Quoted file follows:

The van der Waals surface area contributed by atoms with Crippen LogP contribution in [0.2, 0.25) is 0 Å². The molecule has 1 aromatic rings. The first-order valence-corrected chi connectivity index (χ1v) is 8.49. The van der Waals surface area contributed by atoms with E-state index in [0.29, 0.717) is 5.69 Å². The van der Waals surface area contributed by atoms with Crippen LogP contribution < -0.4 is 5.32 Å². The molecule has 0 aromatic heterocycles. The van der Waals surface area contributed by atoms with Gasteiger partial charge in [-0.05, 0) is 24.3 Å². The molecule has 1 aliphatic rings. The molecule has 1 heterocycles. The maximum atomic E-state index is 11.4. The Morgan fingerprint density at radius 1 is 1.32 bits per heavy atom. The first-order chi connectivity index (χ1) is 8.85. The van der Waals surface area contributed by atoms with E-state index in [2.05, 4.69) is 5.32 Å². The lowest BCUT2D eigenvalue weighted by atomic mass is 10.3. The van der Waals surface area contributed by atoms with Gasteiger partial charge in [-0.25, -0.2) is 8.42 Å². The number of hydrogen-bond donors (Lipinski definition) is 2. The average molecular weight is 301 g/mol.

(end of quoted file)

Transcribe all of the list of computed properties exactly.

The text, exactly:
The van der Waals surface area contributed by atoms with Crippen LogP contribution in [0.2, 0.25) is 0 Å². The molecule has 1 aromatic rings. The first-order valence-corrected chi connectivity index (χ1v) is 8.49. The van der Waals surface area contributed by atoms with E-state index in [0.29, 0.717) is 5.69 Å². The van der Waals surface area contributed by atoms with Crippen LogP contribution < -0.4 is 5.32 Å². The molecule has 0 aromatic heterocycles. The van der Waals surface area contributed by atoms with Gasteiger partial charge in [-0.05, 0) is 24.3 Å². The molecule has 1 aliphatic rings. The molecule has 1 heterocycles. The maximum atomic E-state index is 11.4. The Morgan fingerprint density at radius 1 is 1.32 bits per heavy atom. The first-order chi connectivity index (χ1) is 8.85. The van der Waals surface area contributed by atoms with E-state index in [2.05, 4.69) is 5.32 Å². The lowest BCUT2D eigenvalue weighted by atomic mass is 10.3. The van der Waals surface area contributed by atoms with Gasteiger partial charge in [-0.25, -0.2) is 8.42 Å². The number of hydrogen-bond donors (Lipinski definition) is 2. The average molecular weight is 301 g/mol.